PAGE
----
John Gruden was forced to resign this week, after emails from his time with ESPN were leaked, showing Gruden to be a racist, homophobic a-hole. I don’t care to get into the specifics of Gruden. He has been a mediocre coach almost his entire career, save two deep playoff runs twenty years ago, and he’s not worth the time or energy. However, I did read a very good article from Seth Wickersham that the Gruden story (and last week’s Urban Meyer story) inspired, and I wanted to share that instead. It’s about how Gruden and Meyer, and coaches like them, who think they are the cosmos (to steal a line) are a dying breed.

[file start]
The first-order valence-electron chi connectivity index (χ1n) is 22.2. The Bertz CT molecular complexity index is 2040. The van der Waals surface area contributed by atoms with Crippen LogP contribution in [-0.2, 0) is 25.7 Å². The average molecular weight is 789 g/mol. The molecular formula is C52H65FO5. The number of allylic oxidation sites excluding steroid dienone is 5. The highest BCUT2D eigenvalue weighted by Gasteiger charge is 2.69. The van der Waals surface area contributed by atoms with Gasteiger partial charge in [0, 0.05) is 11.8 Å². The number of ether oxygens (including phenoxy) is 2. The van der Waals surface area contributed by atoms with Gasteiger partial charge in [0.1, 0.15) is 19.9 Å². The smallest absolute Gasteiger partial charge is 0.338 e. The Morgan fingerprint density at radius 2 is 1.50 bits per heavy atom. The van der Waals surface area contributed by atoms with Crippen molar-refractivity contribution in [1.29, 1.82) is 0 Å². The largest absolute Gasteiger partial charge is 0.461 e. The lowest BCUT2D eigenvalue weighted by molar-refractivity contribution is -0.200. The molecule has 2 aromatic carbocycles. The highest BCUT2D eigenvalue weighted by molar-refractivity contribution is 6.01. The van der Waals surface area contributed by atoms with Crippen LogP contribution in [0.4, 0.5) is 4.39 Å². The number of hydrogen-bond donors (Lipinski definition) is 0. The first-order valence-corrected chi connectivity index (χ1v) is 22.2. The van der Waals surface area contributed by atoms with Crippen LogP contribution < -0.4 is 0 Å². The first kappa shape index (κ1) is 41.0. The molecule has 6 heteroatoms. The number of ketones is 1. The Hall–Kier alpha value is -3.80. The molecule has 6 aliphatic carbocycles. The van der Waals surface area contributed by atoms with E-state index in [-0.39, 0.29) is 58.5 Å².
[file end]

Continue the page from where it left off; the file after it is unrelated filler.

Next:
In the early part of the last decade, NFL teams started to notice that the way players learned about football was changing. There is a certain type of coach who hated this because they hate anything outside of football plays that they have to think about for more than 30 seconds, but these changes forced the league to reckon with the fact that the old way of coaching was pretty much over. Teams conducted studies, which found that younger players were more likely to ask coaches “why” and that players could learn effectively even when doing things coaches mostly hated, like listening to music. Mostly, coaches found that they needed to adapt. The Rams studied this. The 49ers did, too, and started shortening and breaking up their meetings because they know antsy younger players can’t concentrate for very long without their devices. Those were just two of the teams that told me about this stuff on the record, but I can assure you nearly every team—including the absolute best coaches in the sport—began adapting to these changes.